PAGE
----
To some people today, coal is a four-letter word. But not in 1979 and not to former President Jimmy Carter. “Coal was seen as our national energy solution,” says photographer Ted Wathen. “The United States had a 300-year supply of coal. If properly developed this would be our answer to the OPEC oil embargo.”
“Coal – 1979” is an exhibition of over 50 black and white photographs Wathen took while on assignment for the Carter’s Commission on Coal. “President Carter sought to stabilize the coal industry that had been plagued with wildcat strikes, union corruption and industry intransigence,” Wathen states. “Both the United Mine Workers of America (UMWA) and the Bituminous Coal Operators of America wanted to stabilize production.”
Four photographers, including Wathen, fanned out across America to document the lives of the coalminers. Wathen traveled around for six months in a Volvo station wagon shooting in Kentucky, Ohio, West Virginia, Pennsylvania and Illinois. The Commission on Coal’s report, “The American Coal Miner: a Report on Community and Living Conditions in the Coalfields,” included the images.
“One of the reasons that the UMWA wanted this report done was that they wanted to counteract the national image of coal miners being poor, illiterate and downtrodden,” he explains. “At the time of this report, union coal miners were the second highest paid industrial workers in America. Generally I found the miners I dealt with to be happy with their stations in life, happy with their income and happy with their prospects. But, and this is a caveat, the miners I photographed were all in the union, and the mines I photographed were amongst the best-operated mines in the country. At the same time there were a number of marginally safe or unsafe mines, and a great number of non-union miners who did not enjoy the benefits of being a UMWA miner.”
The photographs and negatives are now part of the National Archives collection. The exhibition at the Photographic Archives consists of Wathen’s personal set of prints including a few that had not been shown before.
They are as technically sound as his photographs always are. Where Wathen excels is in content (“I learned to let the content speak to me and that became the art.”) As a result, what they do best is let us into a world we think we know but probably don’t. For instance, I was surprised to see women working in and around the mines.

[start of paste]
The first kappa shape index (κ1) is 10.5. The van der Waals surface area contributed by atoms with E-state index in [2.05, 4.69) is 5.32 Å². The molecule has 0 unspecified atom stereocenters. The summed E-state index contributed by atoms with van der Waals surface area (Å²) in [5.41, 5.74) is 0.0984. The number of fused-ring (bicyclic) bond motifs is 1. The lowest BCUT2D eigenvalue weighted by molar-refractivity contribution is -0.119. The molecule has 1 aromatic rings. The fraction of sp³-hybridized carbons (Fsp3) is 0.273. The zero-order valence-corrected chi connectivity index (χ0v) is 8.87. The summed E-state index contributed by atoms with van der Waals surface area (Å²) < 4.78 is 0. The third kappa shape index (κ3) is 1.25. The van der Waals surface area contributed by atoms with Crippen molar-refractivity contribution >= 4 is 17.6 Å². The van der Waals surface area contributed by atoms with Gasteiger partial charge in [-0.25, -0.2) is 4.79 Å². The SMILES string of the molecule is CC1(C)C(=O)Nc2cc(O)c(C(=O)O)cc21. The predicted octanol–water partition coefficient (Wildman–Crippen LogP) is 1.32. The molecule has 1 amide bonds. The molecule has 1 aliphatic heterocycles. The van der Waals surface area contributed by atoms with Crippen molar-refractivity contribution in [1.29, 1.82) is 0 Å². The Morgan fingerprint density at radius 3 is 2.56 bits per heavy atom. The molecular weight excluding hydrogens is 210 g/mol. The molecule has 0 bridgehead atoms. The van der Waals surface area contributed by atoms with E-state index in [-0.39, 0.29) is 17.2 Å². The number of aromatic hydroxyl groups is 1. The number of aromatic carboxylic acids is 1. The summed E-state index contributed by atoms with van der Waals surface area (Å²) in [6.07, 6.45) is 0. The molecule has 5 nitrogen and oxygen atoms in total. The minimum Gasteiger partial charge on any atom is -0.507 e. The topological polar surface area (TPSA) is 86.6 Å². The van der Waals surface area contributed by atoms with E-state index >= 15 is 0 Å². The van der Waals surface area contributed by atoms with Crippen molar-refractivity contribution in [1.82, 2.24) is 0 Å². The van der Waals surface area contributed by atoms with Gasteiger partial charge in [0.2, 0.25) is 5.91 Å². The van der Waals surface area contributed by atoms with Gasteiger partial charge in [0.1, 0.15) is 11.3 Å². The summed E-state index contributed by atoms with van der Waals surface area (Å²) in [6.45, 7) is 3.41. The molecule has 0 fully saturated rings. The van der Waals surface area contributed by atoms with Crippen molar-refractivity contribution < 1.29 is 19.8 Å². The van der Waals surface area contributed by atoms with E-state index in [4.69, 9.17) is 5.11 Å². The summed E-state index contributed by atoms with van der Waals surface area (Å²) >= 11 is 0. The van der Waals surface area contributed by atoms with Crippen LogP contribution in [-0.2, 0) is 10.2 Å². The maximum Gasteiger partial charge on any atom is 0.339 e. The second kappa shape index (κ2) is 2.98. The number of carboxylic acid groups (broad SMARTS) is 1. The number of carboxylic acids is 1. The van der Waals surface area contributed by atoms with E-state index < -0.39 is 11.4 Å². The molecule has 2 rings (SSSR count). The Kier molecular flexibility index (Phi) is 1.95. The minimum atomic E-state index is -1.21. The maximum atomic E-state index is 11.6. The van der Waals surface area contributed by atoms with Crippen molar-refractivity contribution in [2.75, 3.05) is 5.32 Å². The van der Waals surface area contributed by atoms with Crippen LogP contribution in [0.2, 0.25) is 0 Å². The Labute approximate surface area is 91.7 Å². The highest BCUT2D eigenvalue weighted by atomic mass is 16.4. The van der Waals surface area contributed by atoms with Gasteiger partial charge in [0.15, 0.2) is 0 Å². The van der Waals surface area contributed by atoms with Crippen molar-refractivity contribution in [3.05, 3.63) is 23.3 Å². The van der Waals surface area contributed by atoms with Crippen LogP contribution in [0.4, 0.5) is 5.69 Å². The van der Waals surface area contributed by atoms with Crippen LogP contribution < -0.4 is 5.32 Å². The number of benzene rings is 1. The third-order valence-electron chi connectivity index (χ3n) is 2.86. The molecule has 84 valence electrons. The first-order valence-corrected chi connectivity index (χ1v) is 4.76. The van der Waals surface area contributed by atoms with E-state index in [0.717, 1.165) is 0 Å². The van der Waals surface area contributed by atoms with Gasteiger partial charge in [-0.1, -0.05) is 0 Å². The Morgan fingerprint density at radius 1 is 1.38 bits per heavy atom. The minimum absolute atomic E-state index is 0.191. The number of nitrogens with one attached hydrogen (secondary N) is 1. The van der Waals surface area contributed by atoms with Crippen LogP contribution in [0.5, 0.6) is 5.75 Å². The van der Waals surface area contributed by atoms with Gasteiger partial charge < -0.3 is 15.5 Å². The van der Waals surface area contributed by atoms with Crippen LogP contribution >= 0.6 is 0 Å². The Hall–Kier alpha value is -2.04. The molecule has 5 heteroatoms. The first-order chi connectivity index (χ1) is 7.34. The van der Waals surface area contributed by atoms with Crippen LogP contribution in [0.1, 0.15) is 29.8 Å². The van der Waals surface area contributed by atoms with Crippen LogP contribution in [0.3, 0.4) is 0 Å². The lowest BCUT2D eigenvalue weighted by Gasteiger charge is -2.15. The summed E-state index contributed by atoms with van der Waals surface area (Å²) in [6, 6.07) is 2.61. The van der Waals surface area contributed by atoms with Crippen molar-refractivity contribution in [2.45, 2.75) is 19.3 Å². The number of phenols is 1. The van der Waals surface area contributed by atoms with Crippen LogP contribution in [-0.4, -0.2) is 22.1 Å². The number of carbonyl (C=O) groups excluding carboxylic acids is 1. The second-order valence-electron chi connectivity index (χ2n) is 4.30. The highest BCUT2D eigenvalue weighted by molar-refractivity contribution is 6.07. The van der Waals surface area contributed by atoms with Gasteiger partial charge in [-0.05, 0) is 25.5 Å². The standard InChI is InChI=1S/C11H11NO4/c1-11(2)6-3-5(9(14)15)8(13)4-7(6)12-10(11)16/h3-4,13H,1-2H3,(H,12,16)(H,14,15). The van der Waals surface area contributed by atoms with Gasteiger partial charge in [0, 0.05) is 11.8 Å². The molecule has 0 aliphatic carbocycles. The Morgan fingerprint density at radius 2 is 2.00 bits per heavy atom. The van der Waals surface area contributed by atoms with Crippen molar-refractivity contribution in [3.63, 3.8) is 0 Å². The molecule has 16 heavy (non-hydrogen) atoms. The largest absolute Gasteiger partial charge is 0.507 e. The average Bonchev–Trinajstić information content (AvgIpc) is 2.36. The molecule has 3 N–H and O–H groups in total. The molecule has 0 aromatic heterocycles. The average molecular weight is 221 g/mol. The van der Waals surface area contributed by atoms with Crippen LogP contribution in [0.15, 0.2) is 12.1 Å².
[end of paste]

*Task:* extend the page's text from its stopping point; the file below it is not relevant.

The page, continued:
“Women were just starting to come into the mines when the Commission did [its] work,” he says. “Generally they were accepted — and sometime not. One mine I photographed was full of nasty sexual graffiti directed at a woman miner. The woman in [‘Woman Coal Miner Getting Ready for the Shift. Consol Westland #2 Mine, Pennsylvania’] has such a presence that you can tell that no one is going to screw around with her.”
In the photograph “Caroline Nelson. Coal Truck Operator. Amax Sunspot Mine, Vermont, Illinois,” Wathen says, “Caroline was driving a huge rock truck, one that has 10 foot tall tires. I was told at the show opening that mine owners like having women operate heavy equipment because they were less abusive to the equipment than men.”
The mines were also integrated by race. “There are a number of photographs in the show that have African-Americans,” he states. “1979 was before the Hispanic influx, so not Hispanics.”
This slice of life content comes about because Wathen spent a lot of time with the miners, “going to work with them in the mine, going home with them, socializing with them, going to church. Saturday night and Sunday morning.” The close proximity to his subjects resulted in photographs like “Little League Ball Player. Beckley, West Virginia,” “Former Company Houses, McRoberts, Kentucky” and “Miner Racking Pool Balls After His Shift. Powhatan Point, Ohio.”
After all this work, did he get to meet President Carter? “No, I never got to meet Jimmy Carter, although my daughter-in-law, Amy Cook, did work for him at the Carter Center.”